Sometimes, symptoms of depression or mania are a side effect of certain drugs, such as steroids or blood pressure medication. If you’re taking antidepressants, tranquilizers, or stimulants such as the amphetamines or Ritalin, it’s fairly obvious that they are going to affect your mood.
But what about less obvious medication such as the hundreds of other drugs can alter mood, drugs you would not normally expect to have that effect? For example, some antibiotics and many blood pressure drugs affect mood, and consumers seldom get the proper warning.
The other problem is drugs supposed to create one change in mood have an opposite or some other unexpected effect. Some people become anxious or hostile after taking tranquilizers.
Generally the mood effects of drugs tend to fall into two patterns. Some drugs are downers, and make people feel tired, listless,dully,not interested in things, or quite depressed. Many others are stimulants, making people anxious, jittery, unable to sleep, panicky or fearful. Antidepressant drugs can swing either way: making people anxious or nervous, or sleepy and sedated.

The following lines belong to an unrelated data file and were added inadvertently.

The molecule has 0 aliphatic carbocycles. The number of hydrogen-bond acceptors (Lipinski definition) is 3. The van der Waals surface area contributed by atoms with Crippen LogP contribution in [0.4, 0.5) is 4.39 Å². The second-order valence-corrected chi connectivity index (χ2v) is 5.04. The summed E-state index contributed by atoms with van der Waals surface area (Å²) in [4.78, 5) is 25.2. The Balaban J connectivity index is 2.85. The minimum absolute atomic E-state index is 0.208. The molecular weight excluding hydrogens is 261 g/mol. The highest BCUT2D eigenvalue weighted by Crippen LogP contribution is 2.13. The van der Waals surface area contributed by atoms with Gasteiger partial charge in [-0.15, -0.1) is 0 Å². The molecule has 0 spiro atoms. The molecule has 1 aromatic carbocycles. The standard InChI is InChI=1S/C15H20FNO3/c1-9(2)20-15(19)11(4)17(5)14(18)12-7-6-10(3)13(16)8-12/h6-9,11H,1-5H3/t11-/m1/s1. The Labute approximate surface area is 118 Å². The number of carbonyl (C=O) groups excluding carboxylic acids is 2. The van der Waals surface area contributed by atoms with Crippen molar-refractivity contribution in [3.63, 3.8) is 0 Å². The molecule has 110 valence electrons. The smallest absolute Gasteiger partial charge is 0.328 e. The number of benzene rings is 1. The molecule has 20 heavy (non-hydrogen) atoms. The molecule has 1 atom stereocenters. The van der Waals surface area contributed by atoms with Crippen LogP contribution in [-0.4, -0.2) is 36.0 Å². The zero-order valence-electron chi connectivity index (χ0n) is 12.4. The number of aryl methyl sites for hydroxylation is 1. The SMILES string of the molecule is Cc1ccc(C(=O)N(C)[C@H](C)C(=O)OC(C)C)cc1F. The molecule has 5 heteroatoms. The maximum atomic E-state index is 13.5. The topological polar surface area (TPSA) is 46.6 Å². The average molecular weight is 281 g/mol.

Even more problematical are the cases where the drugs trigger hallucinations or aggression, hostility or outright psychosis (hearing voices, seeing visions).
However, in some ways, the more subtle mood affects are the worst because the consumer doesn’t think to blame the drug. It is important to be aware that a lot of drugs can affect mood in some people. If you discover you don’t seem to be your usual self put the drug on your list of suspects.
If you do detect or suspect unwanted effects on mood, an alternative drug often be found to accomplish the medical purpose without throwing your world out of whack.
Be sure to tell your doctor or therapist what medications you take and when your symptoms began. A professional can help sort out whether a new medication, a change in dosage, or interactions with other drugs or substances might be affecting your mood.
Researchers disagree about whether a few of these drugs – such as birth control pills or propranolol – actually affect mood. Most people who take the medications listed will not experience mood changes, although having a family or personal history of depression may make you more vulnerable to such a change.
Some of the drugs cause symptoms like malaise (a general feeling of being ill or uncomfortable) or appetite loss that may be mistaken for depression. Even if you are taking one of these drugs, your depression may spring from other sources.